What I have learned is that the Nation of Islam advocated for enjoying the bean pie over the sweet potato pie. This and remains part of an emphasis away from heavy American foods. Actually, now that I think about it, I enjoy bean pies more than sweet potato pies. Bean pies have a bit more complexity and are more ...I want to say dense, but that is not a good word. Bean pies hold together much better. That's what I mean!

Anyway, when I saw this bag by Archer Farms, I had to try it.

Huge disappointment.

OK, so, yes -- I should have read the description. I was mesmerized by the image and the memories of having sweet potato pies earlier in life, so I paid no attention to "spiced-butter" or the description of butter nuggets. 

Not to mention that the calorie breakdown sways too-too heavy toward the carbohydrates. Like, 70 percent of this products resides in the carbs.

It's just that the flavor wasn't very good. But the look and texture, you could tell this product was made from sweet potatoes. But it just didn't taste like potatoes. There is this strange granular feel to it, even after cooking it for 15 minutes (cooked stovetop instead of the microwave, which is one of the cooking options listed on the back).

You can taste the cinammon, but the butter tastes and looks like fake, manufactured butter. Yet it says right there on the cover that it was made using "real butter." Real butter?! How?

Sadly, I only ate about five cubes and tossed it into the trash. What a waste!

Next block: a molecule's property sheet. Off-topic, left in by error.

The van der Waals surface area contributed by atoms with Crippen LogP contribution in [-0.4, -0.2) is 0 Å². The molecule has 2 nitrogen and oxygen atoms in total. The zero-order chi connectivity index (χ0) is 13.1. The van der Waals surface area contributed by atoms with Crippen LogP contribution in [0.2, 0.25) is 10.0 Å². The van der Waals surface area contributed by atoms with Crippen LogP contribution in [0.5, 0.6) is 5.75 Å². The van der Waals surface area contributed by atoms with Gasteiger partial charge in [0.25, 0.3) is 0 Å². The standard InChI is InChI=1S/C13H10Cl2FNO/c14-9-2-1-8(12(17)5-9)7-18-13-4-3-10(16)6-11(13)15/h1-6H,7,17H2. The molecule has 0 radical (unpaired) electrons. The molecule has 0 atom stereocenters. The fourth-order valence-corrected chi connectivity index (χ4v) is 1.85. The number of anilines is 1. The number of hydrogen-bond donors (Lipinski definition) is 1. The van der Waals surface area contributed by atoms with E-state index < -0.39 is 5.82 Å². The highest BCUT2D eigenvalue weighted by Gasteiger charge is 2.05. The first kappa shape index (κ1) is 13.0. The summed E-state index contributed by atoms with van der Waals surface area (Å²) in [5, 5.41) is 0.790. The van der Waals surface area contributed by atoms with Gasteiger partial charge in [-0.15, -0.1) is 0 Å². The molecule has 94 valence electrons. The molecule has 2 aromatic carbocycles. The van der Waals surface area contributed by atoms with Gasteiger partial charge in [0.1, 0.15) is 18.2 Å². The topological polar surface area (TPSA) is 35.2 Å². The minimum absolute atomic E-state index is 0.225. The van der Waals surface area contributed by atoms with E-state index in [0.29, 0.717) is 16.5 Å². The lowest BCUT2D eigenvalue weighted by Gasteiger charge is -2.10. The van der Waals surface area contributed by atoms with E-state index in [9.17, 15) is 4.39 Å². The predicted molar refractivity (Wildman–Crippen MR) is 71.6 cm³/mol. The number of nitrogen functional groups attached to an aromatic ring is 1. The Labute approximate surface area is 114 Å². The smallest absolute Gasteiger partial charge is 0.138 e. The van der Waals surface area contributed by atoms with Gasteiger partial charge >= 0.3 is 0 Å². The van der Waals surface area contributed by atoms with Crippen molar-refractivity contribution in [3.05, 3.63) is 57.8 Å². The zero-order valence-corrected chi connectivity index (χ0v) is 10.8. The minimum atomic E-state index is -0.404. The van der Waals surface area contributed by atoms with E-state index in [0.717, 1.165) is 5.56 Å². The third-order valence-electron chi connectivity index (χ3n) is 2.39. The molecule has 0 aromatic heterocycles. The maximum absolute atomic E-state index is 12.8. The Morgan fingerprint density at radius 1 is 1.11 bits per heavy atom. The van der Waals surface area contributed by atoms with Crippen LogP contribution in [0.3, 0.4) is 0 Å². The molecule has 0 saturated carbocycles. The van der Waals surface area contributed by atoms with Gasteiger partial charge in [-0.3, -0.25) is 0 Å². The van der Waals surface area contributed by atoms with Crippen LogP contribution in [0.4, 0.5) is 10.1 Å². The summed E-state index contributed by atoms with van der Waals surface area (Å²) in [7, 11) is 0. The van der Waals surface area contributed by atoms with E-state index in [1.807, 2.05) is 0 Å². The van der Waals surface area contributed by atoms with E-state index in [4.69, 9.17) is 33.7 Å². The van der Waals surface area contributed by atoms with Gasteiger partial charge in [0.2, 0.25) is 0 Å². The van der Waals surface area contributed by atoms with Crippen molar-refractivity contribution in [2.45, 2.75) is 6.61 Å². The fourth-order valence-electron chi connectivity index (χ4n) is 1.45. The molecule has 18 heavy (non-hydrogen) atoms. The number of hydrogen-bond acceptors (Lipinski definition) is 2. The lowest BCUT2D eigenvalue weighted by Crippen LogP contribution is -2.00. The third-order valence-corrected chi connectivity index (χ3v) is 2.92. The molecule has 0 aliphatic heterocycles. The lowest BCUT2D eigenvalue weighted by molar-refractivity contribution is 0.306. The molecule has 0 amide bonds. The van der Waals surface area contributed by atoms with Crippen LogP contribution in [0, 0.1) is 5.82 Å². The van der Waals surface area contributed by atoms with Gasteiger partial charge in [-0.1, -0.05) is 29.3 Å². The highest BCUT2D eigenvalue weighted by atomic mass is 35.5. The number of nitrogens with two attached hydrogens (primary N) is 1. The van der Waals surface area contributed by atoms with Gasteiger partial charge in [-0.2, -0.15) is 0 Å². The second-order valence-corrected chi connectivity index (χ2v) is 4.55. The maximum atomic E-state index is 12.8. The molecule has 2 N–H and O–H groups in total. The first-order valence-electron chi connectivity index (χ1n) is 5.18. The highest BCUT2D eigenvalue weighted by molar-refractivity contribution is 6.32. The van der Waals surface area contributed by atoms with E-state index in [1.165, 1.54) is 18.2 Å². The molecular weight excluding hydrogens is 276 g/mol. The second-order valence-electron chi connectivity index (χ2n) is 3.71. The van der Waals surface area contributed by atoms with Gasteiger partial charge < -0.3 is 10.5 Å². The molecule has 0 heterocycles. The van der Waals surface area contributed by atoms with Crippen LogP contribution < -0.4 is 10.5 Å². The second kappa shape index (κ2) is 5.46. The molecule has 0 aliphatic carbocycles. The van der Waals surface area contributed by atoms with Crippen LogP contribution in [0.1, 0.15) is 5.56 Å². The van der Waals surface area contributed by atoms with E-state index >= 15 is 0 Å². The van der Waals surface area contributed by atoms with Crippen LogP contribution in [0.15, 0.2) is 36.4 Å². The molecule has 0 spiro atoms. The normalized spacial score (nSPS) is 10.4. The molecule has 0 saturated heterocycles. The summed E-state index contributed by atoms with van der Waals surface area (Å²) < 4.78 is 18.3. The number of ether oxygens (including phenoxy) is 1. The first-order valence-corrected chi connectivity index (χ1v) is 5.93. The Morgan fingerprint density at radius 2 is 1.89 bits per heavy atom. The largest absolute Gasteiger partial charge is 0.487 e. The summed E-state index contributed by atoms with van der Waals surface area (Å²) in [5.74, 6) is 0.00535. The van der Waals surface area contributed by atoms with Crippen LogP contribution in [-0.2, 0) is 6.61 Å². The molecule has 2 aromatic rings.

Saturday, October 13, 2012

Best Homemade Burger Yet

Rarely will I make a burger, lest I have a special request. That was the case here for a lunch order. What made this burger was the rich flavor of the meat and these amazing telera buns.

I had not tried telera buns before. But not being able to find a small bag of sourdough, I opted to try these. I understand that telera is a variation of bolillo bread, which is quite common in this region. You find it at the grocery store in these large plastic bins.

I never buy bolillo. I always wonder how fresh they can possibly be when they are stacked mounds upon mounds without an air seal. I'll have to try them one time so that I may provide an honest review. As for the telera, I cannot recall having seen this bread in the grocery store. Granted, I rarely purchase bread anymore, and when I did, I always (always) went for either Milton's or sourdough.

But these beautiful rounds with melted cheese on top -- couldn't pass them buy.

Nice choice.

I began with the meat, seasoning the ground beef with onion powder, garlic salt, cayenne, mustard seed, ginger powder and ground pepper. I then let the meat sit in the fridge while I chopped up the tomatoes, lettuce and onion.

I sauteed the onions and cooked an egg. I also sliced up an avocado.

Once the hamburger patties were cooked through, I went for the assembly. Having toasted the buns, I smeared them with a sampling of buttermilk ranch dressing and ketchup.

Paired with some roasted sweet peppers and there you have it. There wasn't a need to have another meal for the rest of the day.

Thursday, September 27, 2012

Oxtails -- a Long-Time Favorite


I have been cooking oxtails for years. More recently, I have taken a liking to cooking my oxtails with star anise.

I was first introduced to oxtails during my time in Beaumont, Texas. I did not find the steaming lot, kept warm in a buffet line, appetizing. But my lunch mate informed me that it would be a mistake of tremendous an unforgivable proportions if I were to forego the oxtails.